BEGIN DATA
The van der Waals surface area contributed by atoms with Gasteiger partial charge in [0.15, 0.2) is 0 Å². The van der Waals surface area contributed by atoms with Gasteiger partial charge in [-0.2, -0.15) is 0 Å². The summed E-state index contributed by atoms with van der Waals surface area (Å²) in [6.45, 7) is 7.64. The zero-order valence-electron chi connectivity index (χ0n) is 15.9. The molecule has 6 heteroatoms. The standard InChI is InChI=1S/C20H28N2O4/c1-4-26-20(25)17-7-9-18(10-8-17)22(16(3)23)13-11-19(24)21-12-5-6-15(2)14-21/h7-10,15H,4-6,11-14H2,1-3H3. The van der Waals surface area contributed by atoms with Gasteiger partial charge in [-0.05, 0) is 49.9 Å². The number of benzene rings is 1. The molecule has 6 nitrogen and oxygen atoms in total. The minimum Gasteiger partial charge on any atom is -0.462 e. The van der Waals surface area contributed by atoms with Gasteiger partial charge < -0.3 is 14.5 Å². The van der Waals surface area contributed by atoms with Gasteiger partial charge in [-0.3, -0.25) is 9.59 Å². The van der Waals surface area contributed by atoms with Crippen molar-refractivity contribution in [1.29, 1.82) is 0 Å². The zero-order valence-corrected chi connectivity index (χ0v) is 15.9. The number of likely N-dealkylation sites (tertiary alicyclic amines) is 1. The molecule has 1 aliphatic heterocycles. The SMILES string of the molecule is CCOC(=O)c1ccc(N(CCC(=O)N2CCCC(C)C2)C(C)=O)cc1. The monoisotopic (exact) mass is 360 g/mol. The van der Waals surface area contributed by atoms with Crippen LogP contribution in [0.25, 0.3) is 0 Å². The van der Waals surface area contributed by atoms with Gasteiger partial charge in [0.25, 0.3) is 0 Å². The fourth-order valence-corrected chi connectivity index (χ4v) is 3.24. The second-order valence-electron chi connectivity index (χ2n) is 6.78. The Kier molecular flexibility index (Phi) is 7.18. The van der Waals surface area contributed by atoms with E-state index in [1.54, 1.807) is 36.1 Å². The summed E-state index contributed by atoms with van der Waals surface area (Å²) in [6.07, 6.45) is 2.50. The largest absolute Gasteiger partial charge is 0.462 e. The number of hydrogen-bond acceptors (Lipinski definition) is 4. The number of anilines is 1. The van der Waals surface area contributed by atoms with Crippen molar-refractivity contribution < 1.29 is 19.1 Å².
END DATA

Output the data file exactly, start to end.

The van der Waals surface area contributed by atoms with Gasteiger partial charge in [0.15, 0.2) is 0 Å². The van der Waals surface area contributed by atoms with Gasteiger partial charge in [-0.2, -0.15) is 0 Å². The summed E-state index contributed by atoms with van der Waals surface area (Å²) in [6.45, 7) is 7.64. The zero-order valence-electron chi connectivity index (χ0n) is 15.9. The molecule has 6 heteroatoms. The standard InChI is InChI=1S/C20H28N2O4/c1-4-26-20(25)17-7-9-18(10-8-17)22(16(3)23)13-11-19(24)21-12-5-6-15(2)14-21/h7-10,15H,4-6,11-14H2,1-3H3. The van der Waals surface area contributed by atoms with Gasteiger partial charge in [-0.05, 0) is 49.9 Å². The number of benzene rings is 1. The molecule has 6 nitrogen and oxygen atoms in total. The minimum Gasteiger partial charge on any atom is -0.462 e. The van der Waals surface area contributed by atoms with Gasteiger partial charge < -0.3 is 14.5 Å². The van der Waals surface area contributed by atoms with Gasteiger partial charge in [-0.3, -0.25) is 9.59 Å². The van der Waals surface area contributed by atoms with Crippen molar-refractivity contribution in [1.29, 1.82) is 0 Å². The zero-order valence-corrected chi connectivity index (χ0v) is 15.9. The number of likely N-dealkylation sites (tertiary alicyclic amines) is 1. The molecule has 1 aliphatic heterocycles. The SMILES string of the molecule is CCOC(=O)c1ccc(N(CCC(=O)N2CCCC(C)C2)C(C)=O)cc1. The monoisotopic (exact) mass is 360 g/mol. The van der Waals surface area contributed by atoms with Crippen LogP contribution in [0.25, 0.3) is 0 Å². The van der Waals surface area contributed by atoms with Gasteiger partial charge in [0.25, 0.3) is 0 Å². The fourth-order valence-corrected chi connectivity index (χ4v) is 3.24. The second-order valence-electron chi connectivity index (χ2n) is 6.78. The Kier molecular flexibility index (Phi) is 7.18. The van der Waals surface area contributed by atoms with E-state index in [1.54, 1.807) is 36.1 Å². The summed E-state index contributed by atoms with van der Waals surface area (Å²) in [6.07, 6.45) is 2.50. The largest absolute Gasteiger partial charge is 0.462 e. The number of hydrogen-bond acceptors (Lipinski definition) is 4. The number of anilines is 1. The van der Waals surface area contributed by atoms with Crippen molar-refractivity contribution < 1.29 is 19.1 Å².